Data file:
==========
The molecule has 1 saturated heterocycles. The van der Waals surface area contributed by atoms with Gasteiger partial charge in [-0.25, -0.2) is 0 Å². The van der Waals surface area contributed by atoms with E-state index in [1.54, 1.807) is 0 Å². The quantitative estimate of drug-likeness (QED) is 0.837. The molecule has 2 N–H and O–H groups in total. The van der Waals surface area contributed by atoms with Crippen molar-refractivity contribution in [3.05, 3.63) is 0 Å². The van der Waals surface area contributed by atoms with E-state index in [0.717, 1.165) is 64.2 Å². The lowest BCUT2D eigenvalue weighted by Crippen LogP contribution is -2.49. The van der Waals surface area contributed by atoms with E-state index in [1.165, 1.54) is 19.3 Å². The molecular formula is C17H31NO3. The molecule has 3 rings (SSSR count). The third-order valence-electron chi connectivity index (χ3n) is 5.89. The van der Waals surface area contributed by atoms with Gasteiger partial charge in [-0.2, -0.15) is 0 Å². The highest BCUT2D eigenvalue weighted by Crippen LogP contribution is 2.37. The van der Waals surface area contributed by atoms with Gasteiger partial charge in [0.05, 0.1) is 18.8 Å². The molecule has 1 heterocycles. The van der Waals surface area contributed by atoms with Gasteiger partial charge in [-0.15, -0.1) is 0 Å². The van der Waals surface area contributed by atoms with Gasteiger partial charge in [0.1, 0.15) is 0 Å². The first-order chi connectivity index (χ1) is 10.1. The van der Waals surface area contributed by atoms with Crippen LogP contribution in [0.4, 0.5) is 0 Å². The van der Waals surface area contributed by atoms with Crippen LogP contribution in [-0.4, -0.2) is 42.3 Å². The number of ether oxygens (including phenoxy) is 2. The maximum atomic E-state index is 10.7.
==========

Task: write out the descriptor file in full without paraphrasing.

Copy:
The molecule has 1 saturated heterocycles. The van der Waals surface area contributed by atoms with Gasteiger partial charge in [-0.25, -0.2) is 0 Å². The van der Waals surface area contributed by atoms with E-state index in [1.54, 1.807) is 0 Å². The quantitative estimate of drug-likeness (QED) is 0.837. The molecule has 2 N–H and O–H groups in total. The van der Waals surface area contributed by atoms with Crippen molar-refractivity contribution in [3.05, 3.63) is 0 Å². The van der Waals surface area contributed by atoms with E-state index in [0.717, 1.165) is 64.2 Å². The lowest BCUT2D eigenvalue weighted by Crippen LogP contribution is -2.49. The van der Waals surface area contributed by atoms with E-state index in [1.165, 1.54) is 19.3 Å². The molecular formula is C17H31NO3. The molecule has 3 rings (SSSR count). The third-order valence-electron chi connectivity index (χ3n) is 5.89. The van der Waals surface area contributed by atoms with Gasteiger partial charge in [-0.2, -0.15) is 0 Å². The highest BCUT2D eigenvalue weighted by Crippen LogP contribution is 2.37. The van der Waals surface area contributed by atoms with Gasteiger partial charge in [0.05, 0.1) is 18.8 Å². The molecule has 1 heterocycles. The van der Waals surface area contributed by atoms with Gasteiger partial charge in [-0.15, -0.1) is 0 Å². The van der Waals surface area contributed by atoms with Gasteiger partial charge in [0.1, 0.15) is 0 Å². The first-order chi connectivity index (χ1) is 10.1. The van der Waals surface area contributed by atoms with Crippen LogP contribution in [0.4, 0.5) is 0 Å². The van der Waals surface area contributed by atoms with Crippen LogP contribution in [-0.4, -0.2) is 42.3 Å². The number of ether oxygens (including phenoxy) is 2. The maximum atomic E-state index is 10.7.